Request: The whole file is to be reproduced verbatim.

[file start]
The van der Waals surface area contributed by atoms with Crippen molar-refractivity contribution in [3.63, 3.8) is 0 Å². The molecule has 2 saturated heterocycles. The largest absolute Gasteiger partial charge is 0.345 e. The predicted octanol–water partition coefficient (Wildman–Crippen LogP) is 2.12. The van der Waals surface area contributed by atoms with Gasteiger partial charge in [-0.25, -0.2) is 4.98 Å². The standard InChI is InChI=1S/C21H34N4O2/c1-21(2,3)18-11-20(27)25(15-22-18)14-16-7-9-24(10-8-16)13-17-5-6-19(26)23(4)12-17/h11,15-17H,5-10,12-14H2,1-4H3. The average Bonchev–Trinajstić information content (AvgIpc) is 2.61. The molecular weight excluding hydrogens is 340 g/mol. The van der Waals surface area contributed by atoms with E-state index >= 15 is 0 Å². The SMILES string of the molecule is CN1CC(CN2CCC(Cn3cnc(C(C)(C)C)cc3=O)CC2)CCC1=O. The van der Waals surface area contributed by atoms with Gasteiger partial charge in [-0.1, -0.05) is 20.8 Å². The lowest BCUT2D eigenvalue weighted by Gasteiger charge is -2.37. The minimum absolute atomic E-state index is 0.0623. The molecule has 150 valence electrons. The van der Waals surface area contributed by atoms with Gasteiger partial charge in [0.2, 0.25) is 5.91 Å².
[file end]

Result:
The van der Waals surface area contributed by atoms with Crippen molar-refractivity contribution in [3.63, 3.8) is 0 Å². The molecule has 2 saturated heterocycles. The largest absolute Gasteiger partial charge is 0.345 e. The predicted octanol–water partition coefficient (Wildman–Crippen LogP) is 2.12. The van der Waals surface area contributed by atoms with Gasteiger partial charge in [-0.25, -0.2) is 4.98 Å². The standard InChI is InChI=1S/C21H34N4O2/c1-21(2,3)18-11-20(27)25(15-22-18)14-16-7-9-24(10-8-16)13-17-5-6-19(26)23(4)12-17/h11,15-17H,5-10,12-14H2,1-4H3. The average Bonchev–Trinajstić information content (AvgIpc) is 2.61. The molecular weight excluding hydrogens is 340 g/mol. The van der Waals surface area contributed by atoms with E-state index >= 15 is 0 Å². The SMILES string of the molecule is CN1CC(CN2CCC(Cn3cnc(C(C)(C)C)cc3=O)CC2)CCC1=O. The van der Waals surface area contributed by atoms with Gasteiger partial charge in [-0.1, -0.05) is 20.8 Å². The lowest BCUT2D eigenvalue weighted by Gasteiger charge is -2.37. The minimum absolute atomic E-state index is 0.0623. The molecule has 150 valence electrons. The van der Waals surface area contributed by atoms with Gasteiger partial charge in [0.2, 0.25) is 5.91 Å².